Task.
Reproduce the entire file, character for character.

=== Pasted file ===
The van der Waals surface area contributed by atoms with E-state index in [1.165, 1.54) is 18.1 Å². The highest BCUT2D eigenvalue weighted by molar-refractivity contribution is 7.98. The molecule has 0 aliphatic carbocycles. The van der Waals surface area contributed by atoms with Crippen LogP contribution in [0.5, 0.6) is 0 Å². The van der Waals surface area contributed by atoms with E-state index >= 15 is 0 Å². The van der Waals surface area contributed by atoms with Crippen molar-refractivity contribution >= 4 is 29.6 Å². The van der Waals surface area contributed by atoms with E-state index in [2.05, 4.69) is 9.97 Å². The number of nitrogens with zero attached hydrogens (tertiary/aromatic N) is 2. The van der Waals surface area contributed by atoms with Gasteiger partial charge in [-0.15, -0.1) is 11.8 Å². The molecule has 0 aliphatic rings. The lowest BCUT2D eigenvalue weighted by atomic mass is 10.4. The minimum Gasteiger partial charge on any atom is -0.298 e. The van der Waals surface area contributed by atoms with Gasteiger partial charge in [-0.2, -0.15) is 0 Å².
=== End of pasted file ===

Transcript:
The van der Waals surface area contributed by atoms with E-state index in [1.165, 1.54) is 18.1 Å². The highest BCUT2D eigenvalue weighted by molar-refractivity contribution is 7.98. The molecule has 0 aliphatic carbocycles. The van der Waals surface area contributed by atoms with Crippen LogP contribution in [0.5, 0.6) is 0 Å². The van der Waals surface area contributed by atoms with E-state index >= 15 is 0 Å². The van der Waals surface area contributed by atoms with Crippen molar-refractivity contribution >= 4 is 29.6 Å². The van der Waals surface area contributed by atoms with E-state index in [2.05, 4.69) is 9.97 Å². The number of nitrogens with zero attached hydrogens (tertiary/aromatic N) is 2. The van der Waals surface area contributed by atoms with Gasteiger partial charge in [-0.15, -0.1) is 11.8 Å². The molecule has 0 aliphatic rings. The lowest BCUT2D eigenvalue weighted by atomic mass is 10.4. The minimum Gasteiger partial charge on any atom is -0.298 e. The van der Waals surface area contributed by atoms with Gasteiger partial charge in [-0.2, -0.15) is 0 Å².